SummaryRead the full fact sheet
- Von Willebrand disease (VWD) is an inherited condition that affects males and females.
- A person with VWD is missing one essential blood clotting factor.
- This means it takes longer for their blood to clot and for bleeding to stop.
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Von Willebrand disease (VWD) is an inherited bleeding disorder. People with VWD have a problem with a protein in their blood called von Willebrand factor (VWF) that helps control bleeding. They do not have enough of the protein or it does not work the way it should. For people with VWD it takes longer for blood to clot and for bleeding to stop.
VWD is the most common inherited bleeding disorder worldwide. It affects both males and females from all racial backgrounds.
It is thought that up to 1 in 100 people have VWD, but most people have few symptoms. Many people with VWD may not know they have the disorder because their bleeding symptoms are very mild.
Most people with VWD are born with the disorder. Sometimes it is detected in childhood, but other people don’t find out they have VWD until they have a bleeding problem as an adult, such as heavy bleeding after a serious accident or a dental or surgical procedure. Some people don’t discover they have VWD until a relative is diagnosed and it is suggested that they are tested as well.
The severity of VWD someone experiences depends on the type of VWD and the level of von Willebrand factor in their blood. Usually VWD is less severe than other bleeding disorders, such as haemophilia.
With all forms of VWD there can be bleeding problems. Some people with VWD bleed quite often, for example with nosebleeds, bruising and heavy periods. A small number of people have a severe form of VWD and may experience joint and muscle bleeds, similar to haemophilia.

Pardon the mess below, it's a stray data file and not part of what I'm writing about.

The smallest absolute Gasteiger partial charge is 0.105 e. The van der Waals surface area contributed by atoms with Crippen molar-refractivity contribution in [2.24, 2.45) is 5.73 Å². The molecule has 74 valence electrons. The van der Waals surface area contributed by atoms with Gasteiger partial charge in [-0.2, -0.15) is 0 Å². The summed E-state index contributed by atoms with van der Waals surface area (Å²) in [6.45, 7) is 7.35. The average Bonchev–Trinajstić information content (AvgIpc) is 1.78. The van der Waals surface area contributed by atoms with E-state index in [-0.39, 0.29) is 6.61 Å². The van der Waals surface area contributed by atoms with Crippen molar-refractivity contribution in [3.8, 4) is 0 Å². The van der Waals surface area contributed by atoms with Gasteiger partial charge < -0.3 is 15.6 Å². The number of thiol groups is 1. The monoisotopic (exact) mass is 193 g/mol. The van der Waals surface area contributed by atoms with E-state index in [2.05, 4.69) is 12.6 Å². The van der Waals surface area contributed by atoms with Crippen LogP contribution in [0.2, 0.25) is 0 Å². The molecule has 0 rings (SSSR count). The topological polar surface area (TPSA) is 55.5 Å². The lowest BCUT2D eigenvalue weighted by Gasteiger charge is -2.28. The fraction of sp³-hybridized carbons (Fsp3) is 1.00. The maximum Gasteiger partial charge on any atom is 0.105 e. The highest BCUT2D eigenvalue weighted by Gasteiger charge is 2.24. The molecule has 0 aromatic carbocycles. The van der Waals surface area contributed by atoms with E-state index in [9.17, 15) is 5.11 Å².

VWD is a lifelong condition and there is no cure. There are safe, effective treatments for all types of VWD.
What are the symptoms of VWD?
Most people with VWD have few or no symptoms. The symptoms of VWD vary greatly from person to person. Even members of the same family may have different symptoms.
The more common symptoms are:
- having nose bleeds often or that are difficult to stop
- easy bruising
- very heavy or long menstrual periods
- bleeding for a long time with minor cuts
- bleeding from the gums
- bleeding after injury, surgery or dental work that continues for a long time
- heavy or prolonged bleeding after giving birth.
Bleeding in people with VWD usually involves the mucous membranes – the delicate tissues that line body passages such as the nose, mouth, uterus, vagina, stomach and intestines.
Less common symptoms that older people might experience are:
- blood in faeces (poo) from bleeding in the intestines or stomach
- blood in urine from bleeding in the kidneys or bladder.
People with severe forms of VWD, particularly type 3 VWD, may also have other bleeding problems similar to haemophilia, such as:
- bleeding episodes that are spontaneous or happen for no obvious reason
- bleeding into joints and muscles which can cause swelling and pain.
The types of symptoms a person with VWD experiences can change over their lifetime. For example, they may have nosebleeds and easy bruising as a child and find this occurs less often as they grow older. However, their type of VWD will not change.
Women are more likely to show symptoms of VWD than men. Without treatment, women with VWD often bleed more or for longer than normal with menstruation (their period).
Some women with VWD also have heavy bleeding a few days or weeks after giving birth, or pregnancy loss. Some women also have a lot of period pain or irregular periods. However, these symptoms are not always related to VWD and may have other causes. An assessment by a gynaecologist is an important part of understanding and treating these symptoms effectively.
What are the types of VWD?
There are three main types of VWD (bleeding symptoms can vary from person to person within each type):
- Type 1 VWD is the most common form. Around 80 per cent of all people with VWD have this form. In type 1 VWD, the von Willebrand Factor (VWF) works normally, but there is not enough of it. Symptoms are usually mild, depending on the level of VWF in the blood.
- In type 2 VWD, the amount of VWF in people’s blood is often normal but the VWF doesn’t work properly. Type 2 VWD is divided into subtypes 2A, 2B, 2M and 2N. Certain subtypes may be treated differently, which makes knowing the exact type of VWD you have very important.
- Type 3 VWD is very rare. People with type 3 VWD have very little or no VWF in their blood. Symptoms are more severe and can also include joint and muscle bleeding. Bleeding can occur more often.
How do you get VWD?